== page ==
Palliative care can help you set goals
We all have those things we love doing. Whether it’s spending time with loved ones, hobbies like cooking or dancing, or taking trips to new places. These are the things that define who we are and bring us joy. When you’re facing a serious illness and dealing with pain or anxiety as a result, doing the things you love to do can be much more challenging.
That’s where palliative care comes in.
Palliative care (pronounced pal-lee-uh-tiv) is specialized medical care for people with serious illness. This type of care is focused on providing relief from the symptoms and stress of a serious illness. The goal is to improve quality of life for both the patient and the family.
With any serious illness, and at any stage of illness, palliative care teams work with patients and their families to get them back to doing the things that make them who they are. Palliative care specialists often begin by asking you about what’s most important to you. The reason for this is that every person has a different answer to the question: What does quality of life mean to you? If your doctors understand how you want to live your life, they can work with you to match your treatment options to those goals. They can recommend the appropriate dosage of pain medication to take, or how to plan for a big life event like a vacation or an important work function.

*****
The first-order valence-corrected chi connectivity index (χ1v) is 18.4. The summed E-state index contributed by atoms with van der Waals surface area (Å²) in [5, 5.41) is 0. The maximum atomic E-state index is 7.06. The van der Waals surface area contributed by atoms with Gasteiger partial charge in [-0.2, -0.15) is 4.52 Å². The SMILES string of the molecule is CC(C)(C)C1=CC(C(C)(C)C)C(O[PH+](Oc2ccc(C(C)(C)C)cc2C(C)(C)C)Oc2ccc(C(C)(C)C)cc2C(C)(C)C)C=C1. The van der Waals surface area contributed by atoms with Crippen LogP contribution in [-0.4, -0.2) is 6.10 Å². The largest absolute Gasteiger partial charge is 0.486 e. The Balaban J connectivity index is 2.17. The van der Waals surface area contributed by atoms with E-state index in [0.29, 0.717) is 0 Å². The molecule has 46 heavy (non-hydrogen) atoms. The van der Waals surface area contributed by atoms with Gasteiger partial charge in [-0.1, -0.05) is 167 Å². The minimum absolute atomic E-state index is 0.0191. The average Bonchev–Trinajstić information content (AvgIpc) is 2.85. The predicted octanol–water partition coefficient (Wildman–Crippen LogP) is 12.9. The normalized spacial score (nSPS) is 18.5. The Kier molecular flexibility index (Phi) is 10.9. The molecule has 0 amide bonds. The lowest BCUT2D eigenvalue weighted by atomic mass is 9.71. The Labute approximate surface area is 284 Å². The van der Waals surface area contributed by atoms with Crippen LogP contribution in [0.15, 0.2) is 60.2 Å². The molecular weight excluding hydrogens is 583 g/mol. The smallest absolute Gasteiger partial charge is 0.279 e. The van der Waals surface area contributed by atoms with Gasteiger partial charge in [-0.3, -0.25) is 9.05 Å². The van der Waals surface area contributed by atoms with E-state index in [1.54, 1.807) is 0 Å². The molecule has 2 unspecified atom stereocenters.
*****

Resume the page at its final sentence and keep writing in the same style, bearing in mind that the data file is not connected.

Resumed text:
In this video, Karen Washburn, MSW, Director of Palliative Care at Lee Memorial Health System, explains how she and her team help patients and families put goals into action.
With serious illness, even with your pain and other symptoms managed, there are always new challenges to face. Amy Berman has received palliative care for the past five years as she faces stage IV breast cancer. She says palliative care helps her better prepare for any obstacles that come her way.
“Just having a plan in place made such a difference,” says Amy. “Having that support means that when I travel or go on a business trip, if something goes wrong, I’m prepared. I feel so well supported.” For more on Amy’s story, click here.
Twenty-three year old Aly Becker is a college student who lives with the symptoms of multiple diagnoses including Churg Strauss syndrome and Mast Cell disorder. Aly sees palliative care for her chronic pain and discomfort as well as stress. Her palliative care team helps her set goals for herself—both short term and long term—so that she is still able to participate in social activities and attend band marches and performances.
“It’s all about trying to find those ways to make your life important. And palliative care has been huge in getting me to see those parts of my life and how important they are. Palliative care has helped me to feel like I can take control back from a situation I had no control over,” said Aly.
Want to find out if palliative care is right for you or a loved one? Click here.